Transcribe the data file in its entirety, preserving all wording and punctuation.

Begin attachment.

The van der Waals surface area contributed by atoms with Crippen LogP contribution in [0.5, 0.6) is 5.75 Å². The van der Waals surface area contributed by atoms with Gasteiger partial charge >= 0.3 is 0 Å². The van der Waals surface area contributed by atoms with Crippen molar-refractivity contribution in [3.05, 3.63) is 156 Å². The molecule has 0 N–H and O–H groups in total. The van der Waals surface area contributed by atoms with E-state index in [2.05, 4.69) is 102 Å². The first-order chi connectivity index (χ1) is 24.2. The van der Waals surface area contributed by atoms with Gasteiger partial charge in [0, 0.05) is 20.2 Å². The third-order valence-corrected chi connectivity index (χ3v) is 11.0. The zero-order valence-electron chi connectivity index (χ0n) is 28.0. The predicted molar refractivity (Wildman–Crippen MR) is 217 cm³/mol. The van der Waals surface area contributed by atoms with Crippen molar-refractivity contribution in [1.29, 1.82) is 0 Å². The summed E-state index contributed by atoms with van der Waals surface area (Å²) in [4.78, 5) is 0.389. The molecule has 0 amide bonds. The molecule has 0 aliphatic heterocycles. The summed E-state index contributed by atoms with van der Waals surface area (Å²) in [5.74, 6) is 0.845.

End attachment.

The van der Waals surface area contributed by atoms with Crippen LogP contribution in [0.5, 0.6) is 5.75 Å². The van der Waals surface area contributed by atoms with Gasteiger partial charge >= 0.3 is 0 Å². The van der Waals surface area contributed by atoms with Crippen molar-refractivity contribution in [3.05, 3.63) is 156 Å². The molecule has 0 N–H and O–H groups in total. The van der Waals surface area contributed by atoms with E-state index in [2.05, 4.69) is 102 Å². The first-order chi connectivity index (χ1) is 24.2. The van der Waals surface area contributed by atoms with Gasteiger partial charge in [0, 0.05) is 20.2 Å². The third-order valence-corrected chi connectivity index (χ3v) is 11.0. The zero-order valence-electron chi connectivity index (χ0n) is 28.0. The predicted molar refractivity (Wildman–Crippen MR) is 217 cm³/mol. The van der Waals surface area contributed by atoms with Crippen molar-refractivity contribution in [1.29, 1.82) is 0 Å². The summed E-state index contributed by atoms with van der Waals surface area (Å²) in [4.78, 5) is 0.389. The molecule has 0 amide bonds. The molecule has 0 aliphatic heterocycles. The summed E-state index contributed by atoms with van der Waals surface area (Å²) in [5.74, 6) is 0.845.